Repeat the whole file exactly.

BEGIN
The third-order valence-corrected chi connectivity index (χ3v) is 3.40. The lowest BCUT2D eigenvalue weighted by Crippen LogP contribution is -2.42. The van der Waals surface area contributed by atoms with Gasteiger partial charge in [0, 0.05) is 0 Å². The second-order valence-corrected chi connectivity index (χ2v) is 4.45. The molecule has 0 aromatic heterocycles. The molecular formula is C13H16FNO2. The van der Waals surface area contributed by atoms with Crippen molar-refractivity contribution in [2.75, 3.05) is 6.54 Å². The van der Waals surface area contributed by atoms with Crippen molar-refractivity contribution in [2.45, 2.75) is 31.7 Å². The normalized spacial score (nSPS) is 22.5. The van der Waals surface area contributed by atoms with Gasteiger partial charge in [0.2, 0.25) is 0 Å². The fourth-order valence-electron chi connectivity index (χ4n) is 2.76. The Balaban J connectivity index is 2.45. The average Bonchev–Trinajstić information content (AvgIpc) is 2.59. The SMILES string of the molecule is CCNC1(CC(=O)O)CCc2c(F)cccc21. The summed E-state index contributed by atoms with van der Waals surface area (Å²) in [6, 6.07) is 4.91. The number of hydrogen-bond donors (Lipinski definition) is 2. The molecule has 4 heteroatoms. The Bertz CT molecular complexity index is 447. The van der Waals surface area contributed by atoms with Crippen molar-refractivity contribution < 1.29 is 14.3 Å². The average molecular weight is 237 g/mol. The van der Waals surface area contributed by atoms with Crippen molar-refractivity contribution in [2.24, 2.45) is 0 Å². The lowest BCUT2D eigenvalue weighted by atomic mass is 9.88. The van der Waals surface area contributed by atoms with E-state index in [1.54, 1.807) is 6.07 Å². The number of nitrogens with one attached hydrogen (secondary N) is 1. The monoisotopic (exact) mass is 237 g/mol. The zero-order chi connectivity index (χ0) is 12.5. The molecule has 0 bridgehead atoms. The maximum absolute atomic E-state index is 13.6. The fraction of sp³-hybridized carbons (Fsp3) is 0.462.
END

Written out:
The third-order valence-corrected chi connectivity index (χ3v) is 3.40. The lowest BCUT2D eigenvalue weighted by Crippen LogP contribution is -2.42. The van der Waals surface area contributed by atoms with Gasteiger partial charge in [0, 0.05) is 0 Å². The second-order valence-corrected chi connectivity index (χ2v) is 4.45. The molecule has 0 aromatic heterocycles. The molecular formula is C13H16FNO2. The van der Waals surface area contributed by atoms with Crippen molar-refractivity contribution in [2.75, 3.05) is 6.54 Å². The van der Waals surface area contributed by atoms with Crippen molar-refractivity contribution in [2.45, 2.75) is 31.7 Å². The normalized spacial score (nSPS) is 22.5. The van der Waals surface area contributed by atoms with Gasteiger partial charge in [0.2, 0.25) is 0 Å². The fourth-order valence-electron chi connectivity index (χ4n) is 2.76. The Balaban J connectivity index is 2.45. The average Bonchev–Trinajstić information content (AvgIpc) is 2.59. The SMILES string of the molecule is CCNC1(CC(=O)O)CCc2c(F)cccc21. The summed E-state index contributed by atoms with van der Waals surface area (Å²) in [6, 6.07) is 4.91. The number of hydrogen-bond donors (Lipinski definition) is 2. The molecule has 4 heteroatoms. The Bertz CT molecular complexity index is 447. The van der Waals surface area contributed by atoms with Crippen molar-refractivity contribution < 1.29 is 14.3 Å². The average molecular weight is 237 g/mol. The van der Waals surface area contributed by atoms with Crippen molar-refractivity contribution in [2.24, 2.45) is 0 Å². The lowest BCUT2D eigenvalue weighted by atomic mass is 9.88. The van der Waals surface area contributed by atoms with E-state index in [1.54, 1.807) is 6.07 Å². The number of nitrogens with one attached hydrogen (secondary N) is 1. The monoisotopic (exact) mass is 237 g/mol. The zero-order chi connectivity index (χ0) is 12.5. The molecule has 0 bridgehead atoms. The maximum absolute atomic E-state index is 13.6. The fraction of sp³-hybridized carbons (Fsp3) is 0.462.